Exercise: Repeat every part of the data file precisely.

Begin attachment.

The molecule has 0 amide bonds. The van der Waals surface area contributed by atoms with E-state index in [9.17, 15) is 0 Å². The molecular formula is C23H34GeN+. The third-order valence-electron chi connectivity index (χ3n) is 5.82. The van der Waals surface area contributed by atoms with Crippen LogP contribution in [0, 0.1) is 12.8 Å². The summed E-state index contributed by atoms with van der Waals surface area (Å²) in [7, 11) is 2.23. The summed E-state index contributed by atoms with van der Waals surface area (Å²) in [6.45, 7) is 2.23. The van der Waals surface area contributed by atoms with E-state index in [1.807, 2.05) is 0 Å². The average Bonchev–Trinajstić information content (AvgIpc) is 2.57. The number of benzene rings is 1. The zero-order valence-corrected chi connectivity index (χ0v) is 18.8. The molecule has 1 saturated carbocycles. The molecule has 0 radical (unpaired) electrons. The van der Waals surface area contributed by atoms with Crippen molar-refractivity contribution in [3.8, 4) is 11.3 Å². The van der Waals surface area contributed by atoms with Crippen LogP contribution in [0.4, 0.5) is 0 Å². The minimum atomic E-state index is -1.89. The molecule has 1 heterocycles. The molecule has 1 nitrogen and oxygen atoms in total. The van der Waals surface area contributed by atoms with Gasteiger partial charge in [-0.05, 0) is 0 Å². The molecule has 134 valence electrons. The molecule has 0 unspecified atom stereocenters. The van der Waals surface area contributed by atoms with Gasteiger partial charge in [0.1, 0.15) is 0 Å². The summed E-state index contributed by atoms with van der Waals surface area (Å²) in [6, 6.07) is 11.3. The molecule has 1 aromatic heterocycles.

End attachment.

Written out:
The molecule has 0 amide bonds. The van der Waals surface area contributed by atoms with E-state index in [9.17, 15) is 0 Å². The molecular formula is C23H34GeN+. The third-order valence-electron chi connectivity index (χ3n) is 5.82. The van der Waals surface area contributed by atoms with Crippen LogP contribution in [0, 0.1) is 12.8 Å². The summed E-state index contributed by atoms with van der Waals surface area (Å²) in [7, 11) is 2.23. The summed E-state index contributed by atoms with van der Waals surface area (Å²) in [6.45, 7) is 2.23. The van der Waals surface area contributed by atoms with E-state index in [1.807, 2.05) is 0 Å². The average Bonchev–Trinajstić information content (AvgIpc) is 2.57. The number of benzene rings is 1. The zero-order valence-corrected chi connectivity index (χ0v) is 18.8. The molecule has 1 saturated carbocycles. The molecule has 0 radical (unpaired) electrons. The van der Waals surface area contributed by atoms with Crippen molar-refractivity contribution in [3.8, 4) is 11.3 Å². The van der Waals surface area contributed by atoms with Crippen LogP contribution in [0.4, 0.5) is 0 Å². The minimum atomic E-state index is -1.89. The molecule has 1 heterocycles. The molecule has 1 nitrogen and oxygen atoms in total. The van der Waals surface area contributed by atoms with Gasteiger partial charge in [-0.05, 0) is 0 Å². The molecule has 134 valence electrons. The molecule has 0 unspecified atom stereocenters. The van der Waals surface area contributed by atoms with Gasteiger partial charge in [0.1, 0.15) is 0 Å². The summed E-state index contributed by atoms with van der Waals surface area (Å²) in [6, 6.07) is 11.3. The molecule has 1 aromatic heterocycles.